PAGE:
Wednesday, May 18, 2011

Saint Tabitha

Today I learned that my namesake is a Saint. Saint Tabitha, from the book of Acts, that is where my name came from.

"...St. Tabitha was a virtuous and kindly woman who belonged to the Christian community in Joppa. She was known for her good deeds and almsgiving. Having become grievously ill, she suddenly died. At that time, the Apostle Peter was preaching at Lydda, not far from Joppa. Messengers were sent to him with an urgent request for help. When the Apostle arrived at Joppa, Tabitha was already dead. On bended knee, St. Peter made a fervent prayer to the Lord. Then he went to the bed and called out, “Tabitha, get up!” She arose, completely healed (Acts 9:36).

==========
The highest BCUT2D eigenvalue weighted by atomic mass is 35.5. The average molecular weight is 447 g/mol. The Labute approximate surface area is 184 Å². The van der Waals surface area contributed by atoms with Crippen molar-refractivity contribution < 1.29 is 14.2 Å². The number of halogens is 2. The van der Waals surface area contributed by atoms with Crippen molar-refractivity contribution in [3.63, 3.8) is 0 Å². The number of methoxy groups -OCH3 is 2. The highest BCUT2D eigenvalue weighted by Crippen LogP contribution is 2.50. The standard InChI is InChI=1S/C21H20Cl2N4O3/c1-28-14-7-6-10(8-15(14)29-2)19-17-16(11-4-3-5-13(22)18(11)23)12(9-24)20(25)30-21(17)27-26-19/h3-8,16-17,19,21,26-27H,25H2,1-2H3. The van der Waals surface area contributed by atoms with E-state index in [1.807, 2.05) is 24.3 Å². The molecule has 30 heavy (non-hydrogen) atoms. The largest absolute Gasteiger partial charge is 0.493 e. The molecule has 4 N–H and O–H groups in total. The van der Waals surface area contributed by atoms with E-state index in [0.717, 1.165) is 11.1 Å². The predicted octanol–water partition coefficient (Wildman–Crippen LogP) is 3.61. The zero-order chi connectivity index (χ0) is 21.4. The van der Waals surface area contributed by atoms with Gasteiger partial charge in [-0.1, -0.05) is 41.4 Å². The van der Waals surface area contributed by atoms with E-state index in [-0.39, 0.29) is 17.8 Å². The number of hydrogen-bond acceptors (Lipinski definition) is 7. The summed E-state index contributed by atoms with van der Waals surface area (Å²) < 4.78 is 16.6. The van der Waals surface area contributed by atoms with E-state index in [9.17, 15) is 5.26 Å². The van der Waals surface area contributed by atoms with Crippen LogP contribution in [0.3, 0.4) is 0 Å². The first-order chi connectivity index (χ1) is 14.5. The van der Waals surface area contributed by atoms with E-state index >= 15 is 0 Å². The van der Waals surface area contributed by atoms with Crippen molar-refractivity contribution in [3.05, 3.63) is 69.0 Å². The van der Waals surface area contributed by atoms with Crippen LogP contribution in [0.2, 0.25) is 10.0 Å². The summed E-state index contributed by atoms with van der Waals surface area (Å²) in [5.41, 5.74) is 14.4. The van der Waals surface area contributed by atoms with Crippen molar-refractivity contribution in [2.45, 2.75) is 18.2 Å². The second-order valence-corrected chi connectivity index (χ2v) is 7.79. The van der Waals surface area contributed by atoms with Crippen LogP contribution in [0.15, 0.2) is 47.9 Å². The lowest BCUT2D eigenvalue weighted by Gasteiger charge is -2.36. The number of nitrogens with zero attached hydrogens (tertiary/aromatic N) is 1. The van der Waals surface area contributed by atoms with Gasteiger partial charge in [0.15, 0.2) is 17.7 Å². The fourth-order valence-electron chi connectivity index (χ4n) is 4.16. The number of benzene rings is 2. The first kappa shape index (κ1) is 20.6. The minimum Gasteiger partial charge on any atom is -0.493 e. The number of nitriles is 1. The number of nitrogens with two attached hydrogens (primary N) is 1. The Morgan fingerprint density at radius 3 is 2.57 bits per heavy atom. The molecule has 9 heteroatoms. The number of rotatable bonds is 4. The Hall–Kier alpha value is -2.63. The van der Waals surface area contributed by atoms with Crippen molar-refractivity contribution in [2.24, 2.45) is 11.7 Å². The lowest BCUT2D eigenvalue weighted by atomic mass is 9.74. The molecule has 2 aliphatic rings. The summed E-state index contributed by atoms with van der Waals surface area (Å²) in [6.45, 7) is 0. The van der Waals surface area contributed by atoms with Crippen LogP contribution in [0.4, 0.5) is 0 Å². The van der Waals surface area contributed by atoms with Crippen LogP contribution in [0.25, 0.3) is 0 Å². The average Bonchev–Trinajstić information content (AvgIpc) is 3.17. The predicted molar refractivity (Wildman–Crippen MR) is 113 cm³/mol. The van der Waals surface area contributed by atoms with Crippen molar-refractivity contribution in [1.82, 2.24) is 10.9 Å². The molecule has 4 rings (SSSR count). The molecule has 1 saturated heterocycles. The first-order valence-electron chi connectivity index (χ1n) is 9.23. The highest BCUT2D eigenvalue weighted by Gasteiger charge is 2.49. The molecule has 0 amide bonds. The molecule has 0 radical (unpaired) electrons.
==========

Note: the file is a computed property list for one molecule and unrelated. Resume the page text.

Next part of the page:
St. Tabitha is considered the patron saint of tailors and seamstresses, since she was known for sewing coats and other garments (Acts 9:39)."

I have always known that story, but I didn't automatically think about her for a saint name. I think it is natural for Tabitha to be my name. I also find it completely delightful that she was a seamstress and is considered a patron for seamstresses and tailors.


 One of the little obstacles to our conversion was my not knowing how I was Baptised. When we spoke with Father Stephan the other day, this was a main topic, because he cannot re-Baptise me knowingly any more than he can Chrismate me knowing I'm not Baptised.

That day we spoke, I knew only that I had been Baptised by full immersion in a huge revival type church in Arkansas. I did not remember the form of the Baptism, just the giant Baptismal fountain.  Since then I have spoken with my father, and now I know that I was not Baptised in the name of the Trinity. The church was not a Trinitarian church but a Jesus' Name congregation.